So, the next morning, we all cluttered into the kitchen and got ready for breakfast. Now, if you've read about mornings at my house, they're not a pretty thing. Breakfast . . . is going to kill me!
We opened the fridge and that's when I discovered I should never play Philosopher again. I should never give advice about being a good "roomie." I should never even use the word "roomie."
I turned to my oldest daughter, that nine-year-old with hearing better than Potter's owl in book two! "Why does everything in the fridge have your name on it?"
"Because, I'm your roomie." She put her hands on her hips and beamed with responsibility gone wrong. "I heard you talking to Melynda's sister. You said she should label her stuff so her roomies won't eat it."
"That's because she bought it! I bought all this stuff."
"So, no one can eat anything with your name on it?" The Hippie asked.
The Scribe nodded.
"Then what are we going to eat?" The Hippie looked through the fridge. "I don't see anything with my name on it."
"Here's something," The Scribe said and handed her a Capri Sun. "That has your name on it."
"A drink? Does any of the food belong to me?"
"Well," The Scribe sorted through the fridge, "I wasn't thinking about you when I went through the fridge. I mean, I thought about you when I found the Capri Sun. But I didn't really think about you until I got to the closet." She opened the pantry. "I put your name on the peanut butter."
"You put everyone's names on the peanut butter!"
"And you spelled mom . . . mum," I said.
"'Cause it sounded cooler that way."
I wanted to tell her how trying to be cool and using cool words is foolish. About how I'd used the word "roomie" and it had brought about my downfall. I refrained though as shock hit me again. I pointed. "You labeled the pantry . . . too?"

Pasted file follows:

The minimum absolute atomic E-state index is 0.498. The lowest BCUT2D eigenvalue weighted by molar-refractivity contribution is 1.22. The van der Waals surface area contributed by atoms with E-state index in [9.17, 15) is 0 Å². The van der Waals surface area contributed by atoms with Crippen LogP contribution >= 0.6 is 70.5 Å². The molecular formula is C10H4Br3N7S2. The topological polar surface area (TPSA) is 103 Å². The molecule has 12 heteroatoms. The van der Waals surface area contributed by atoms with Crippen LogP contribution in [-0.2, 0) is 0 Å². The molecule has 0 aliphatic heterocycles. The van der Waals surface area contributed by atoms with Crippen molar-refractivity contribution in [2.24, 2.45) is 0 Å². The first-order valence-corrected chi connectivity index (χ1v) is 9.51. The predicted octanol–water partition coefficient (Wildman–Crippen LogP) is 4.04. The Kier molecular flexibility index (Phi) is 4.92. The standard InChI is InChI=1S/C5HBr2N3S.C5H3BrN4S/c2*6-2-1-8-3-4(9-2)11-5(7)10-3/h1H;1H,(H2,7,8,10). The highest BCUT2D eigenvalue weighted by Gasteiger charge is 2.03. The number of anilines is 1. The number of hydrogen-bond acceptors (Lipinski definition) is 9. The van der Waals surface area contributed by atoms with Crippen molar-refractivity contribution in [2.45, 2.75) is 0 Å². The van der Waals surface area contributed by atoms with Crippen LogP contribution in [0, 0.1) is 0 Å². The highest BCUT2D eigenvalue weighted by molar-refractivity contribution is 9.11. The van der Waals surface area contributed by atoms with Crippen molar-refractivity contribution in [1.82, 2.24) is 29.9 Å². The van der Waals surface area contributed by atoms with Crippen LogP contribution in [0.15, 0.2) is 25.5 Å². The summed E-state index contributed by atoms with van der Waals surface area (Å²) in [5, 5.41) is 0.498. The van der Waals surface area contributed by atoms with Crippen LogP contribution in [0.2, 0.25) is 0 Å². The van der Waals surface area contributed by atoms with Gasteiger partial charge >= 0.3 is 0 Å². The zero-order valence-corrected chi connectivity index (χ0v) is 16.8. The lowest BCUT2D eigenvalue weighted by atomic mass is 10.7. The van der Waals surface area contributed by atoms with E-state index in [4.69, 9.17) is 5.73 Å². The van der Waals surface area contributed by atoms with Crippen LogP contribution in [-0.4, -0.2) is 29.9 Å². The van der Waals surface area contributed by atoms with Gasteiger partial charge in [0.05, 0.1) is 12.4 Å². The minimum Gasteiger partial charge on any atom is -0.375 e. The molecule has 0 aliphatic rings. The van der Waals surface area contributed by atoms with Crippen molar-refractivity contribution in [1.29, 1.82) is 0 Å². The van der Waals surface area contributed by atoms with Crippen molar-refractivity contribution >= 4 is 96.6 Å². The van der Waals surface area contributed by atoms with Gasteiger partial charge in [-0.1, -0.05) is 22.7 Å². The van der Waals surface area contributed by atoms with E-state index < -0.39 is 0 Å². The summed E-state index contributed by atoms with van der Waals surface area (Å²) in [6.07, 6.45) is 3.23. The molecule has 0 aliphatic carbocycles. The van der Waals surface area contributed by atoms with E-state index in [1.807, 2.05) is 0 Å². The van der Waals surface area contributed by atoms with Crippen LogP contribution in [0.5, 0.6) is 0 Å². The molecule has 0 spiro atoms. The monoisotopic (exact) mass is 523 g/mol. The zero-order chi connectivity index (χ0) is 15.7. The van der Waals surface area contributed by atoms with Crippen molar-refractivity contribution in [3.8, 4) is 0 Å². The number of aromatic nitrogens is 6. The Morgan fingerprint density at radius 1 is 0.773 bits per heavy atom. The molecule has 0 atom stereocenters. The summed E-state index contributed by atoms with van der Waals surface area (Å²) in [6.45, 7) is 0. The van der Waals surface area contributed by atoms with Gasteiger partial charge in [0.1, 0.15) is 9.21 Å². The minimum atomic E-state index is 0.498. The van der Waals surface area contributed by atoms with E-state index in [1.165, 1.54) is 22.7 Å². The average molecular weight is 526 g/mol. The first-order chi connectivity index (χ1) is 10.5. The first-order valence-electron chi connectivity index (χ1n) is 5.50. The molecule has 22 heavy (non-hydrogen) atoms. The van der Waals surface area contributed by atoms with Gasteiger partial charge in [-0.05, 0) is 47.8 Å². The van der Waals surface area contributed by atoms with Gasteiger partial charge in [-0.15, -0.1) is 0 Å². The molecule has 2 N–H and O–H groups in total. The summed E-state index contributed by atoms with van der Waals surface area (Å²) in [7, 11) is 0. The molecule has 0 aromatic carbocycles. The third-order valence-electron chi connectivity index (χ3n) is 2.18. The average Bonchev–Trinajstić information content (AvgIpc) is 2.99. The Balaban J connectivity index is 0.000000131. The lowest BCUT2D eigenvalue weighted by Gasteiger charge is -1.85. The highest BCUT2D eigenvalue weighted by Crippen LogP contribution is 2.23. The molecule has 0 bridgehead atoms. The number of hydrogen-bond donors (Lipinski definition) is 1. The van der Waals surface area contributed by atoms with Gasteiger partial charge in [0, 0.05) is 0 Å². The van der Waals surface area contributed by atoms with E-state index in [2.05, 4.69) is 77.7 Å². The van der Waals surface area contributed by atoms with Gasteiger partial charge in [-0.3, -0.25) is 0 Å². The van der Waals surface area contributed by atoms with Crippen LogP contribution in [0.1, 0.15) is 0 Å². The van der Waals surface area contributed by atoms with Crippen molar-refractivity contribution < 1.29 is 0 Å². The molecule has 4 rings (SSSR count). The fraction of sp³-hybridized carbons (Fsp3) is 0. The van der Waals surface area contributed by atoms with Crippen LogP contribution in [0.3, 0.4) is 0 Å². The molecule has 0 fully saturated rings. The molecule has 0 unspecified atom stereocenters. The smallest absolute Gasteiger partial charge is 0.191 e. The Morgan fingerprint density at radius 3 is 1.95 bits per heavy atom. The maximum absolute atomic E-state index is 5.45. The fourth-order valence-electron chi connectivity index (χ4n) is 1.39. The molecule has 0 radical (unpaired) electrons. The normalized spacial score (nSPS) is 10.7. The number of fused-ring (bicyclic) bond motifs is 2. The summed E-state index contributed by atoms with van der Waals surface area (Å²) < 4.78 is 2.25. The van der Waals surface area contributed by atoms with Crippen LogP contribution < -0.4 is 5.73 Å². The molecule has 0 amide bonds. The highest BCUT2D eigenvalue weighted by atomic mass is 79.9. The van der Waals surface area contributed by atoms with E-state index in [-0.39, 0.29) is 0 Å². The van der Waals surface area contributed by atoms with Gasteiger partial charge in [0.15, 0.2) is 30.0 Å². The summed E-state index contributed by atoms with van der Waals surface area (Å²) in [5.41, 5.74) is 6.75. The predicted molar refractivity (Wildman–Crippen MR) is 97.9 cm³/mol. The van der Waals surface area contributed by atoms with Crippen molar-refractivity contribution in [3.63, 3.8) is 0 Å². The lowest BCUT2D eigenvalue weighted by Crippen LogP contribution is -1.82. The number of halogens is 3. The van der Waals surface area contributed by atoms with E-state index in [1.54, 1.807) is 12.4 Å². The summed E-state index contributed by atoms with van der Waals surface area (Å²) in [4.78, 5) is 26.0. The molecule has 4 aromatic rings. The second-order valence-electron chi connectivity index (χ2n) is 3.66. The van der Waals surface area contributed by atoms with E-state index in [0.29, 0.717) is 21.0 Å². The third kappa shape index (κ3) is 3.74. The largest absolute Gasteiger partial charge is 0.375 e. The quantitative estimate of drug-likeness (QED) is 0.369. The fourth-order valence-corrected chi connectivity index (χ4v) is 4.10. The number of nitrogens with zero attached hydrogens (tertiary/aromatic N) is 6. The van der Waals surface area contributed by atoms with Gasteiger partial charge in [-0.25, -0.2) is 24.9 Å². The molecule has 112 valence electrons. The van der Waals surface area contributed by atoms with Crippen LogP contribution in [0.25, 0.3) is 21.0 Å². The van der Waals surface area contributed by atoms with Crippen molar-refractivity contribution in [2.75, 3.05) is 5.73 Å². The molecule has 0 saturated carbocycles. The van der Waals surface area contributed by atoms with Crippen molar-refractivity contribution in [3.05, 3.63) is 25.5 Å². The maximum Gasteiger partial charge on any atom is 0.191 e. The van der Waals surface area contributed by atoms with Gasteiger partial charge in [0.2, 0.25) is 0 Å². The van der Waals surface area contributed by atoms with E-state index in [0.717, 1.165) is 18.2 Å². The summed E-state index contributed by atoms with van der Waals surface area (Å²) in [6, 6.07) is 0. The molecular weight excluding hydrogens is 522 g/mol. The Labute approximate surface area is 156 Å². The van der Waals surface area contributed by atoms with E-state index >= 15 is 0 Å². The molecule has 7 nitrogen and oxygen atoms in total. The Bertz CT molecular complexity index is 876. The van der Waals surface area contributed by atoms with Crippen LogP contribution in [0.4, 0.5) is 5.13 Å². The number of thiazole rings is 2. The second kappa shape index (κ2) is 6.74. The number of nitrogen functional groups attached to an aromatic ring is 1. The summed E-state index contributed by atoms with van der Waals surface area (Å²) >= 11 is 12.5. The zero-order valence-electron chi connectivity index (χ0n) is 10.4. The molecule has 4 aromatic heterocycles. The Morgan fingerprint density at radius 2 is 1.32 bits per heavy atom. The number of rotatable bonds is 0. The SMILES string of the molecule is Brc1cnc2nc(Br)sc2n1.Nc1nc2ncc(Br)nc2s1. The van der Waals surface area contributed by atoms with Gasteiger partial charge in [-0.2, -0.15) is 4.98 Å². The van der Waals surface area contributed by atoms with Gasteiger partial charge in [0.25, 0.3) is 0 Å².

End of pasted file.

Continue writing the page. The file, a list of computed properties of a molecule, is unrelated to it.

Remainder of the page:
"Yep. I was down here a long time before you woke up. So, are you proud of me, or what?"
I really didn't know what to say. If we lived by her system, the rest of us would starve. Maybe I was wrong. Maybe we could live off of peanut butter, but it wouldn't be a fun life. I told everyone to sit down.
"I'm going to make eggs, sound good?"
"Yeah, but I think," The Scribe paused. "I don't want to make this weird, but I think those are mine."
I took another peek into the fridge. Almost everything had The Scribe's name on it: the eggs, milk, juice, even the pickle jar! "Is there anything in here that's not yours?" I asked.
"Yeah," she grinned, "the tuna casserole. You guys can have that."
So, I made a big boo boo. I SHOULD NOT have given advice to someone. I SHOULD NOT have used the word "roomie" since that obviously leads to bad things. I SHOULD NOT have been surprised after I saw the marker on the counter!
The Scribe ended up labeling everything again. I made her put EVERYONE"S names on EVERYTHING. Except the tuna casserole. We ended up just putting her name on that.
Anyway, it all ended well and The Scribe even got to practice her cursive. What a kid; I never know what to expect!